Other activists argue that pro-woman advocacy must come from a particular, gender-specific viewpoint. This position is most prevalent among self-identified feminists who advocate against abortion. “Coming back to these very foundations, that we believe that women and men are equal in dignity, but not necessarily the same, is very empowering,” says Jeanne Mancini, the head of March for Life, a major anti-abortion organization. In their advocacy work, anti-abortion groups frequently make this pitch: Feminism should prioritize women’s ability to be mothers and caretakers. Being pro-life is pro-woman, they argue, and also faithful to the goals of the early women’s movement. Lila Rose, the head of the anti-abortion activist group Live Action, has published several videos making this case. “True feminism seeks to promote all aspects of who a woman is: in her education, in her vocation, in her marriage,” she says in one video, “and in her motherhood.”

In the context of their time, suffragists made arguments for the distinctive contributions of women in politics, says Daniel Williams, a professor at the University of West Georgia who has written on the history of progressive anti-abortion activism. “Today, we tend to think of the campaign for women’s suffrage as a campaign for women’s equality,” he told me in an interview. “For a great many of the suffragists, there was a belief in separate spheres for men and women that motivated them to … have a moral influence on politics.” These activists believed that “women were, by nature, housekeepers, homemakers, and trainers of women’s virtue,” and “therefore had a unique perspective that should be brought into the political realm.”

Leaders of the women’s movement in subsequent generations sought to challenge this premise. The writer Betty Friedan is largely credited with kicking off the second-wave feminism of the 1960s and ’70s with The Feminine Mystique, her treatise on the downsides of the narrow domestic limitations imposed on women. Like the progressive feminists who would follow her, Friedan claimed the legacy of the suffragists: Tens of thousands of women gathered for Friedan’s massive Women’s Strike for Equality in 1970, organized to mark the 50th anniversary of suffrage.

As these major shifts were taking place, some women felt pushed out of the narrative of women’s empowerment, especially because of the abortion issue. As Williams wrote in his 2016 book, Defenders of the Unborn, many early anti-abortion activists in the 1960s and ’70s saw themselves as advocates for women’s rights, too. While they had a different profile from turn-of-the-century suffragists, they shared certain intellectual assumptions. “These women were Catholic, and nearly all of the progressives [and suffragists] were Protestant,” Williams told me. “Nearly all of them were married, whereas many of the progressive women were unmarried … But the view of gender and sexuality had a great deal of continuity.”

In recent years, anti-abortion activists have used this as a basis to claim the suffragists for their side—often with mixed results. Debates over suffragists’ views on abortion have mostly focused narrowly on Elizabeth Cady Stanton, the 19th-century architect of the suffrage movement, and Susan B. Anthony, her co-reformer, the namesake of Susan B. Anthony List, the prominent anti-abortion advocacy group. The women ran a newspaper, The Revolution, which published unsigned articles describing abortion as “child murder” and “infanticide.” Anti-abortion activists take this as evidence of Stanton’s and Anthony’s pro-life views, while pro-abortion-rights scholars and activists contend that their male co-editor, Parker Pillsbury, or another contributor wrote those articles.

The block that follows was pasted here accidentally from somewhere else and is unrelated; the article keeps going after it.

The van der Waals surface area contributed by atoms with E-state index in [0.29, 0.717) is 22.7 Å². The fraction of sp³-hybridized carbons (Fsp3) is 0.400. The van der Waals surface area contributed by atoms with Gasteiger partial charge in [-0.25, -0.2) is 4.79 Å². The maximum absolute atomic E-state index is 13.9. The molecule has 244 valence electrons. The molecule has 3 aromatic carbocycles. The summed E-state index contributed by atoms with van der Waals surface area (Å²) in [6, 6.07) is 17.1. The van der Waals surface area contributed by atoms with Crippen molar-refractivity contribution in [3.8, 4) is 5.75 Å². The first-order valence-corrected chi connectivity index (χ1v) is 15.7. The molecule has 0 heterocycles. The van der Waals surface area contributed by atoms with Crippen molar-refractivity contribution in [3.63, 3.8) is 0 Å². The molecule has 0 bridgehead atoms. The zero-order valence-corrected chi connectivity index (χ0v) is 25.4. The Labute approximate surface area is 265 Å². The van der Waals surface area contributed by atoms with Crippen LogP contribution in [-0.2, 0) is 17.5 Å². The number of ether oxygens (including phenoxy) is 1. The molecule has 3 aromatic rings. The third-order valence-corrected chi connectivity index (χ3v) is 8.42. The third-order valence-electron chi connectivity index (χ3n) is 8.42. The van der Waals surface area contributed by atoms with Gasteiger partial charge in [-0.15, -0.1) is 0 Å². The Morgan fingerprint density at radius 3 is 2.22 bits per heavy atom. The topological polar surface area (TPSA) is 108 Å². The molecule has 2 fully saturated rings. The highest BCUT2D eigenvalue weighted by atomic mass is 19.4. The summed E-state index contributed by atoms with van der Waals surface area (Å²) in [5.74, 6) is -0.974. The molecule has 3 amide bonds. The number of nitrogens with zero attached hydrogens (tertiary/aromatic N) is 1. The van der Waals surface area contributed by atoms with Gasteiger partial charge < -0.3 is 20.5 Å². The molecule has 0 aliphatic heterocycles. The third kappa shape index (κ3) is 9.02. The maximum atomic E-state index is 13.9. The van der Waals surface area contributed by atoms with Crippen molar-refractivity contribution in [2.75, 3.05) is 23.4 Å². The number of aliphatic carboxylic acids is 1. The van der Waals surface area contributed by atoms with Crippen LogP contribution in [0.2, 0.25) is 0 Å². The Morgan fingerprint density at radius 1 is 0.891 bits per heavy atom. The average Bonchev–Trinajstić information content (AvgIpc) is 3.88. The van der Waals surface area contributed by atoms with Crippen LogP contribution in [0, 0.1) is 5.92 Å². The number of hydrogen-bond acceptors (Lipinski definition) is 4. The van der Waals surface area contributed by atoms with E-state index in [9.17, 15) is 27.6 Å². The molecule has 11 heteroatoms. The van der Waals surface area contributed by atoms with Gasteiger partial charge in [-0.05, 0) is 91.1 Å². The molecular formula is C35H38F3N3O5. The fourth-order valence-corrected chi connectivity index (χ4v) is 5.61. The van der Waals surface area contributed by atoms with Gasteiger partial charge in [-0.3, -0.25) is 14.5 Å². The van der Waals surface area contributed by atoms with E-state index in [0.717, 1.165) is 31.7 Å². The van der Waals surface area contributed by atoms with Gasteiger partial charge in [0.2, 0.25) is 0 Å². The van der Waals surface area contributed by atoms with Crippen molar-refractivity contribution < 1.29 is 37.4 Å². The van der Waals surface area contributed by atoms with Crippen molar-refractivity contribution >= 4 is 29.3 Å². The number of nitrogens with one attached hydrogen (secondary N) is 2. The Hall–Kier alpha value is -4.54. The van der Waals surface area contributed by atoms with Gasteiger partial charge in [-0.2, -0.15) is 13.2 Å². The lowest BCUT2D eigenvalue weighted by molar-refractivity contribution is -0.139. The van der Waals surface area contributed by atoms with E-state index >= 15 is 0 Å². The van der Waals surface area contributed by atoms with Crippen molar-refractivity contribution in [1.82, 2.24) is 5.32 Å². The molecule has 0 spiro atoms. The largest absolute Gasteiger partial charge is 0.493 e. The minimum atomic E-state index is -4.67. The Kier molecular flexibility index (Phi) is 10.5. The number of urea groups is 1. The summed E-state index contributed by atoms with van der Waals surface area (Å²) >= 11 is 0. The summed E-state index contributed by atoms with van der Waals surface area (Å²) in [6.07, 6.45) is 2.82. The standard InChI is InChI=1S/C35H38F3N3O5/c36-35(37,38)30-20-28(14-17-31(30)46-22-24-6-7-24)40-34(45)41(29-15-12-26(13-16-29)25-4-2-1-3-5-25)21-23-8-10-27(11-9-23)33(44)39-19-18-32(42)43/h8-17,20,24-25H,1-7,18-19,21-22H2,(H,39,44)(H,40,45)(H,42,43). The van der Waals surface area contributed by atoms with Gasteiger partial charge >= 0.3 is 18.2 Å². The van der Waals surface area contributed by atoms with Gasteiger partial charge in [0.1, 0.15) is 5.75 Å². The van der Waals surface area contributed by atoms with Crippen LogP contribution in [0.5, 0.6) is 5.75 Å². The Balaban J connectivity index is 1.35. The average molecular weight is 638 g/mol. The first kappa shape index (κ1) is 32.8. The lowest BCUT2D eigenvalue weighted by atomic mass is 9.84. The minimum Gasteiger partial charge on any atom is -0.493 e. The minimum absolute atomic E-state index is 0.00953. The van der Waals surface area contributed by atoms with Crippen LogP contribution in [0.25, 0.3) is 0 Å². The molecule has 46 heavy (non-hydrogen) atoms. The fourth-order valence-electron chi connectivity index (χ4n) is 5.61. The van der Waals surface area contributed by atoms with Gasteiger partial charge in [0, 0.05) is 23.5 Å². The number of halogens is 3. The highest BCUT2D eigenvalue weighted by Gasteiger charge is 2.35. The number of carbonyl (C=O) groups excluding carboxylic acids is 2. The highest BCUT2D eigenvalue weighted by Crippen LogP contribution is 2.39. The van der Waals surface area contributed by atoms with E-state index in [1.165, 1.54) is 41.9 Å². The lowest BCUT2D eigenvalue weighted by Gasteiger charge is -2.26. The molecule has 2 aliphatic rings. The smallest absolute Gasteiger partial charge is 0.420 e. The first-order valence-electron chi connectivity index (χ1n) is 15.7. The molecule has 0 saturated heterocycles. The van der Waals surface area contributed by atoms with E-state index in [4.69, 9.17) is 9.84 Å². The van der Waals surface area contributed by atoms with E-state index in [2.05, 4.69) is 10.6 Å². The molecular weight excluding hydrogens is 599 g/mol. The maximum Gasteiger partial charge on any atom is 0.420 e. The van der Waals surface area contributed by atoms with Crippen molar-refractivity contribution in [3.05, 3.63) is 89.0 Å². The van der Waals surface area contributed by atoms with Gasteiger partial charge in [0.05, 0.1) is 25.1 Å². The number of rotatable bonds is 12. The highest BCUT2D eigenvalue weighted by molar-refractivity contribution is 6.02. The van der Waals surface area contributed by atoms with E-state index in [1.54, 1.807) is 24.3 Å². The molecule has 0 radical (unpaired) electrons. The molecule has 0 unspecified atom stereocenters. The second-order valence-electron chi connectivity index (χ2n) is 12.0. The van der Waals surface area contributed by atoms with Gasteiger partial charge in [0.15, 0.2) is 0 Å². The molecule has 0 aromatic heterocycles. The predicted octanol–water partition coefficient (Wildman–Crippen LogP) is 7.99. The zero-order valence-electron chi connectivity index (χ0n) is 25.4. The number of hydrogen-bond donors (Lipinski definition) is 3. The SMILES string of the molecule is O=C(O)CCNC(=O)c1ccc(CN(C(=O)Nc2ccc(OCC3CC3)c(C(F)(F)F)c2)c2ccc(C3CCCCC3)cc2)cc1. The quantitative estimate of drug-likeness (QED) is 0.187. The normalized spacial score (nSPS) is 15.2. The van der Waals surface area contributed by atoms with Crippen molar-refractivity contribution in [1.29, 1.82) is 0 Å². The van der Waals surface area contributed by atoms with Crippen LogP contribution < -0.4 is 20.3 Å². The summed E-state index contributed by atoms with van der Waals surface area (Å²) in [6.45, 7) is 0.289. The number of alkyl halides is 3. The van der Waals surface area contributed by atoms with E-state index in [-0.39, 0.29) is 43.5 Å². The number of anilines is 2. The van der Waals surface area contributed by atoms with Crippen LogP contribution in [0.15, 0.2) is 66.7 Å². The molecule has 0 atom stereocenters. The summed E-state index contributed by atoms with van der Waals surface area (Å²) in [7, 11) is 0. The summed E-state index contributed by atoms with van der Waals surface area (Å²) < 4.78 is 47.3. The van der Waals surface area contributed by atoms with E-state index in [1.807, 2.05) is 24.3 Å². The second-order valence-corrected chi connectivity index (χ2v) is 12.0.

Beginning in the early 1990s, Feminists for Life—an advocacy group promoting the view that “abortion is a reflection that our society has failed to meet the needs of women”—began publishing materials describing Stanton and Anthony, along with other early suffrage activists, as uniformly opposed to abortion. These arguments burrowed their way into political debate: Legislators have named anti-abortion bills in honor of Anthony, for example, and advocacy groups have invoked the suffragists in amicus briefs to the Supreme Court. Scholars who have attempted to disprove these claims have found them resilient: “That’s what concerns me,” says Tracy A. Thomas, a law professor at the University of Akron who has written extensively on this issue. When assertions about suffragists and abortion are entered into legal and legislative records, she told me, “they look like truth, or evidence, or facts.” She argues that Stanton supported “voluntary motherhood,” an idea that shares intellectual roots with the movement for abortion rights.

After facing significant criticism, Feminists for Life eventually acknowledged that “abortion was not an issue to which Anthony devoted much time.” This may be exactly the point: The abortion debate, which so thoroughly circumscribes feminism today, was effectively nonexistent during the late 19th and early 20th centuries, when suffrage activists were agitating for access to the polls. Insofar as most suffragists had an opinion on abortion, Williams told me, they likely would have “viewed it as detrimental to women,” which “was a near-universal view in the late 19th century and even in the early 20th century,” he said. “The way people viewed abortion in the late 19th century is not all that different from the way we might view the street trade in heroin”—unsafe, unseemly, and hidden from public view.